It’s disappointing, as I know a lot of people are using EWOL propellers and they are working very well, but they are certainly not working on our boat. I’m going to switch back the the Volvos and ask Outremer to fully test to see why the boat speed under motors is so slow with the Volvos. I’m also afraid that the saildrives have been damaged by the EWOL propellers, the grinding and vibration noises that we get when running the EWOL props are pretty alarming! Hopefully it’s a water turbulence noise, and not a gearbox mechanical noise, but in any case I’m sure Outremer can find out where things stand and get my 5X back to her former speedy self!
Here are some photos Robin took of our day…
OMG, sailboat racing is mayhem! Today was my first experience racing a sailboat, and it was pretty crazy! We went out after the briefing to do a timed run and two group races. It was windy, 20-30 knots, and cold! So being a cruiser and not a racer, I wanted to reef the main and sail with just our self tacking jib for a headsail. The timed run was pretty cool, well that is, it was cool until I got too close to a crab pot flag and snagged the pot line with our daggerboard, and we ended up dragging the damn pot for half a mile before we agreed it wasn’t coming off on it’s own, and we had better stop the boat and disengage it. We continued on minus our crab pot, but our timed run was a disaster.
Then the group racing began, this was pretty stressful for me, because there are so many boats going in all directions and coming so close you could reach over and touch them. I nearly had about a dozen heart attacks as we had multiple close encounters! Lucky for me, I had François Tregouet from Outremer with us, so he coached me through the boat dodging process!
We were doing pretty well in the first race, and the wind had dropped below 25 knots, so we got cocky and thought we would unfurl our Code-D gennaker on the downwind leg. The Code-D worked so well that we immediately accelerated to 17 knots boat speed and nearly ran over the boats in front of us, which required more boat dodging coaching from François! And because we went so fast, we ran out of room and started furling our Code-D too late, and then the furling line got caught up, so we had to continue our downwind leg for an extra mile while we got the Code-D in before we could get back on course and continue the race, so obviously our first race didn’t go as well as we had hoped.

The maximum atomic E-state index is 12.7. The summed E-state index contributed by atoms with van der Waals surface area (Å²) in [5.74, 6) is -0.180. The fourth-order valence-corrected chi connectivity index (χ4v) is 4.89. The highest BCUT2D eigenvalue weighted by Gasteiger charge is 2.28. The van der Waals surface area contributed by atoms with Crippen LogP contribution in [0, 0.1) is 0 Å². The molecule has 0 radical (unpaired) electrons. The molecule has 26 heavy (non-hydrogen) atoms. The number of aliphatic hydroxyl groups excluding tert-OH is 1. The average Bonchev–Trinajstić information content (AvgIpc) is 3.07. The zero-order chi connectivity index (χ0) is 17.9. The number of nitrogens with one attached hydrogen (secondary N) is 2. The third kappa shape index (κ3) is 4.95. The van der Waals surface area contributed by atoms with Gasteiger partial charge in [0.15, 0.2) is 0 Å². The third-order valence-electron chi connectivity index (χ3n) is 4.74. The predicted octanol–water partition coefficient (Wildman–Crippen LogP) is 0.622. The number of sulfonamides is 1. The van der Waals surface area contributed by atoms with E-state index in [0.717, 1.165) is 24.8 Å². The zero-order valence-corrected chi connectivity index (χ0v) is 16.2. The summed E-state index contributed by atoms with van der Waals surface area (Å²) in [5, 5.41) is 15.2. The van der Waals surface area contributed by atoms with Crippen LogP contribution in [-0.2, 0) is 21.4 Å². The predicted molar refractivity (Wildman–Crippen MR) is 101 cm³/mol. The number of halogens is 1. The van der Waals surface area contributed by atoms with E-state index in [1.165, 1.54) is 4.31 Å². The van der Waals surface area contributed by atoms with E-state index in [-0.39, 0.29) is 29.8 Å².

On the final race of the day, we were waiting for the start, and it wasn’t until all the boats began charging for the start line, that we realized we had turned our radio down and missed the starting call. Oops! So we crossed the line dead last, but François had us turn opposite tack on the beat to the windward mark, and we caught up to most of the boats as we rounded the mark. We skipped the Code-D this time and stayed with our reefed main, and jib which wasn’t super fast but at least kept us in the hunt and we crossed the finish line not too far behind the lead group.
So, after a few stiff drinks, and some time to calm down a bit, I would say that while racing is not really my thing, I did learn a lot, and I was really impressed with the other boats and crews out on the water today, these guys know their stuff. Let’s see if we can do a bit better tomorrow!
Here are some photos that Robin took today…